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P371. Short- and long-term efficacy of infliximab in intestinal Behcet's disease refractory to conventional medications indicates a major role for tumour necrosis factor-alpha

H. Kinoshita1, R. Kunisaki1, S. Tomohiko1, H. Kimura1, S. Maeda2, 1Yokohama City University Medical Center, Inflammatory Bowel Disease Center, Yokohama, Japan, 2Yokohama City University, Department of Gastroenterology, Yokohama, Japan


Behcet's disease (BD) is a chronic relapsing-remitting immune disorder with diverse clinical manifestations like orogenital aphthae, ocular, and gastrointestinal lesions. Among these, intestinal BD is a debilitating inflammatory condition with evidence for tumour necrosis factor (TNF)-alpha as a major pathologic factor. This study was undertaken to investigate the efficacy and safety of the anti-TNF-alpha, infliximab (IFX) in patients with intestinal BD.


Among 43 consecutive patients with intestinal BD who were regularly followed at our medical centre between July 2005 and October 2011, 15 had active disease in spite of receiving conventional medications, which included mesalazine, prednisolone, azathioprine and colchicine for >8 weeks. Intestinal BD activity was determined similar to Crohn's disease activity index (CDAI) as well as by the disease activity index for intestinal Behçet's disease (DAIBD) according to Cheon, et al (Inflamm Bowel Dis 2001;17:605–13). Patients received IFX infusions (5 mg/kg bodyweight) at weeks 0, 2, 6, and then every 8 weeks up to 24 months as maintenance therapy, and were clinically and endoscopically evaluated at baseline, week 10 (short-term efficacy), at 12 and 24 months (long-term efficacy). Remission meant complete disappearance of intestinal symptoms and normal C-reactive protein (CRP), while clinical response was defined as improvements of intestinal symptoms (>50 decrease in CDAI).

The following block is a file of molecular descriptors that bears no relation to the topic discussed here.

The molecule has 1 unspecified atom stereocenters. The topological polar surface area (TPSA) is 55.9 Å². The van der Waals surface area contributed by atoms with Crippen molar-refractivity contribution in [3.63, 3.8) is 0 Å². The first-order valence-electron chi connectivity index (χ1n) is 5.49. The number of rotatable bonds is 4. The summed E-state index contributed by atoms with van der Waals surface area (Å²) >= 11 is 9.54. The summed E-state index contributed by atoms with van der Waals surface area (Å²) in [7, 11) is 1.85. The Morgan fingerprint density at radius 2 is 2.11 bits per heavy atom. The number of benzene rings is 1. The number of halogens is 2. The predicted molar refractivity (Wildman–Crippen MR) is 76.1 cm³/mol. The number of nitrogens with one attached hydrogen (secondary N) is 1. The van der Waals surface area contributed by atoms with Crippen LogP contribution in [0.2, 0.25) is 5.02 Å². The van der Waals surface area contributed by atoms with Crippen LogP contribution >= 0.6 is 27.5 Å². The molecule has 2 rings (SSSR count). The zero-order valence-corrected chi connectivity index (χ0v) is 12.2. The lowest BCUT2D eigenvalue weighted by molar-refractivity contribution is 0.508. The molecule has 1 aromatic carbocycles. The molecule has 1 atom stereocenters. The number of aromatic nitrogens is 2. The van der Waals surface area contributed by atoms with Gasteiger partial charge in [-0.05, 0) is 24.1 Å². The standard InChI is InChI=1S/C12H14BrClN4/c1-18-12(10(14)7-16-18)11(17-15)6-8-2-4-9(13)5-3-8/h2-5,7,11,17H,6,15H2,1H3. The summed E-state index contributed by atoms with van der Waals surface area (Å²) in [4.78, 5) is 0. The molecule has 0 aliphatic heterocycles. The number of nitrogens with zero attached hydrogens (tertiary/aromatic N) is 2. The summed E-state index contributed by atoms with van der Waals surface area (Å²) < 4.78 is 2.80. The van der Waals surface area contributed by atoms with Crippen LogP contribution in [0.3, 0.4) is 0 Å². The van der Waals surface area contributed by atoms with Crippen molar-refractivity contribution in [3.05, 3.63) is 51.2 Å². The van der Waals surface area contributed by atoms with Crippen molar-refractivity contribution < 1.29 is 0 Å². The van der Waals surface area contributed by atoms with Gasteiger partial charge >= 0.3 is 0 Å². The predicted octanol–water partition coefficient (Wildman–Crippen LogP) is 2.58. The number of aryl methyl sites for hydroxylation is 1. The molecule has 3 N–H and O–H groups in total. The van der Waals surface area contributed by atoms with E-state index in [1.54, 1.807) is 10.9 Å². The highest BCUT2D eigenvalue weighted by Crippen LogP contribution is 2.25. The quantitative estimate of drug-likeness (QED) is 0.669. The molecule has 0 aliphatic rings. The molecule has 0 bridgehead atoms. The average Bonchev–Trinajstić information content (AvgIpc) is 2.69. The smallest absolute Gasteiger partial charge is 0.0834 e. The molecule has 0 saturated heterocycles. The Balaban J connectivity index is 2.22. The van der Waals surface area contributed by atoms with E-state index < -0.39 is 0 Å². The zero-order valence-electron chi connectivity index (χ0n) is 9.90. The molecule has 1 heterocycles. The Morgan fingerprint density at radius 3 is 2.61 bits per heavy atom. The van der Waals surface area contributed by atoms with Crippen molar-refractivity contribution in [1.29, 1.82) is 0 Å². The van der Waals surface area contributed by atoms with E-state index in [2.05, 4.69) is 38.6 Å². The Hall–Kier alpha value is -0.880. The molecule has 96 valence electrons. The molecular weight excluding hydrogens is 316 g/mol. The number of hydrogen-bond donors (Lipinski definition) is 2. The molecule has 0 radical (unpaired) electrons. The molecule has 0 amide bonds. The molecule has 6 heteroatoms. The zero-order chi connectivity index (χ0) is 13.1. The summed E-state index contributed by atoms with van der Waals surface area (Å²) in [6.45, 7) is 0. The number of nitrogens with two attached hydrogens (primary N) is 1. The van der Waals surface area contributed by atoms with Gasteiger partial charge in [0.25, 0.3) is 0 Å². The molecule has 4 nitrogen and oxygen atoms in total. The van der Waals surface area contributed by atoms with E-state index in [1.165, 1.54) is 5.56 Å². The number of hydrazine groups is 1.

The response rate at week 10 was 12 of 15 patients (80%), 8 in remission (53%). The 3 non-responders had fulminant intestinal BD. Further, at 12 months, 7 of 11 available patients (64%), and at 24 months, 4 of 8 patients (50%) had maintained response to IFX. Seven patients were on prednisolone at entry and steroid-sparing was possible in 5 responders by halving the IFX infusion interval. Fulminant intestinal BD (P < 0.001) and BD activity index (P < 0.013) were predictors of no response to IFX. One patient had infusion reaction, and one developed fever.


The outcome of this study validates the role of TNF-alpha in the immunopathogenesis of intestinal BD. In patients who respond to IFX, steroid tapering may provoke a clinical relapse. However, patients with extensive intestinal bleeding (fulminant BD) may not respond to IFX and required surgical interventions. Accordingly, fulminant BD appeared to be a predictive factor for lack of response to IFX.